Loneliness is our largest, most silent health epidemic.
One of every three Americans over the age of 45 suffers from chronic loneliness, according to an AARP study. Increasing the complexity is the fact that loneliness, like cancer, does not discriminate. In a Cigna study based on the UCLA Loneliness Scale, nearly half of Americans reported sometimes or always feeling alone—and Generation Z (adults ages 18-22) was identified as the loneliest generation.
The impact of loneliness goes well beyond the emotional. Research links loneliness to higher risks for a variety of physical conditions, among them high blood pressure, heart disease, dementia, and even death. In fact, loneliness causes early death the same way smoking 15 cigarettes a day does, making it even more dangerous than obesity.
So, as our definition of health evolves into a more holistic (and I would argue realistic) picture of the person, healthcare professionals cannot ignore the effects of a social condition that significantly impacts half of our country. We must lead the charge to identify and eliminate chronic loneliness as part of our standard healthcare delivery.
Physicians and other healthcare professionals must drive urgency in identifying and treating loneliness in our mission to improve healthcare delivery. Here’s why:
1. It’s precluding our ability to deliver quality care for the spend.
Analysis from U.S. federal government actuaries indicates that Americans spent $3.65 trillion on healthcare last year—among the highest in the developed world. With that kind of expense tab, we should be the healthiest nation on the planet. Sadly, we’re not.
Research from The London School of Economics and the Harvard T.H. Chan School of Public Health reveals that we have the lowest life expectancy of any developed country. The Commonwealth Fund ranked America last among 11 other countries for health outcomes, despite having the highest per capita health earnings. If we identify and address psychological-social factors (including loneliness) that exacerbate illness, we will reduce ineffective and repetitive treatment and, ultimately, spend less.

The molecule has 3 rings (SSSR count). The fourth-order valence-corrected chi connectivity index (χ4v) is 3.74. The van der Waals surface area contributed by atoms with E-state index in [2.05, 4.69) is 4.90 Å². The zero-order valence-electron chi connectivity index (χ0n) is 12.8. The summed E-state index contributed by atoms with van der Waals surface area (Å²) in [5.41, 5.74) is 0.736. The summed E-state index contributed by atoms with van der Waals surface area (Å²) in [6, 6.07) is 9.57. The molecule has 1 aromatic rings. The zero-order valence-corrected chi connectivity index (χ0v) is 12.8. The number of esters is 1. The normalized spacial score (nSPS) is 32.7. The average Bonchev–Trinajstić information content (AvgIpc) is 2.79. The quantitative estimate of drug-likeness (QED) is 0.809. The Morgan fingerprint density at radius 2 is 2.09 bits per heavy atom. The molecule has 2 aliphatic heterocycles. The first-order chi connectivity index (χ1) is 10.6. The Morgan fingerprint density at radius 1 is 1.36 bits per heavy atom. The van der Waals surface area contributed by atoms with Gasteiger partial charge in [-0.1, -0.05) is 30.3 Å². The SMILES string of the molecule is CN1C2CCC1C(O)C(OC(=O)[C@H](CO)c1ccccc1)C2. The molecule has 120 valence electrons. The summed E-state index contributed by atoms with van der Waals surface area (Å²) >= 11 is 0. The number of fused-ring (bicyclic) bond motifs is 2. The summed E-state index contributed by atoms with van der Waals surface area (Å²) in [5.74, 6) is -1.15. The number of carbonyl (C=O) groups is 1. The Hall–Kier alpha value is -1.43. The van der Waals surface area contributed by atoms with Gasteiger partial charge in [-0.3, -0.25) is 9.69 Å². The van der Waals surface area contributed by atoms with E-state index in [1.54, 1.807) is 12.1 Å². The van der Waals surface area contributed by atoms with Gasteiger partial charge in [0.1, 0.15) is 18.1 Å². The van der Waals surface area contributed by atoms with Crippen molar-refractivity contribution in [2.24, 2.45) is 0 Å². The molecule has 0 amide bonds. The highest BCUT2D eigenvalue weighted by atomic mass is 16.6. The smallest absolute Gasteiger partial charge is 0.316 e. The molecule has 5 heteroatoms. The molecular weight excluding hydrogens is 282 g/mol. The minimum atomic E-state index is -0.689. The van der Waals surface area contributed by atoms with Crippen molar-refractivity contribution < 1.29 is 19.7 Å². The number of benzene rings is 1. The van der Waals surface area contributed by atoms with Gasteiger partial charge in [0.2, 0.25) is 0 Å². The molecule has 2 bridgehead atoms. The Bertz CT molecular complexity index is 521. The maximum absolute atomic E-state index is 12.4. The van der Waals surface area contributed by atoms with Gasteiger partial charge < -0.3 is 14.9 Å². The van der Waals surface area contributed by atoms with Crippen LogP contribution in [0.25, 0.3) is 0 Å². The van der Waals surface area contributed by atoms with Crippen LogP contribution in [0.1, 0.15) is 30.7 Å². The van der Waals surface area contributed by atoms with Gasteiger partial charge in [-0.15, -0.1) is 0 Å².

RELATED: Doctors must screen patients for social isolation to address 'loneliness epidemic'
2. We already have the skillset and the patient access to identify and address loneliness better than anyone else.
As healthcare professionals, we are trained to listen and learn from our patients in order to give them the best care. This confidential, direct patient access gives us the opportunity to create the trust required to surface internal suffering. Research on social isolation (which can lead to loneliness, but is not the same as loneliness) also tells us that people who feel isolated visit us more often. Bottom line—we’re on the front lines to make a difference.
3. We now have the technology to drive impact at scale.
If we understand that rapport, empathy and understanding in our patient relationships are fundamental to better outcomes, we also know that today’s healthcare system isn’t constructed to support that approach. That’s why current advancements in healthcare technology are critical in helping us solve the challenge of identifying and addressing loneliness.
Artificial intelligence, natural language processing and sentiment analysis can already “superpower” our ability to consistently and accurately identify symptoms of loneliness in the patients we treat. Sentiment analysis, for example, takes cues from the nuances in a patient’s language and tone, enabling healthcare teams to learn more about them and adapt care to their particular needs.
If knowledge begets responsibility, we have an overwhelming body of research on loneliness that demands we act. The costs of ignoring loneliness in the healthcare delivery equation will only increase the high cost and low-value cycle that continues to plague our industry. This will, however, be an insurmountable challenge if we maintain our existing transactional model for healthcare delivery.
Effectively addressing loneliness will require us to abandon this transactional view of healthcare and make meaningful, trust-based patient relationships with our patients the norm. We now have the research (the why) and the technology (a substantial part of the how) to end the loneliness epidemic and improve the outcomes for more patients than ever before.
Omar Manejwala, M.D. is the chief medical officer of Catasys, one of the nation’s leading experts on behavioral healthcare and the author of “Craving: Why We Can’t Seem to Get Enough”. He is also a distinguished fellow of the American Psychiatric Association and a fellow of the American Society of Addiction Medicine.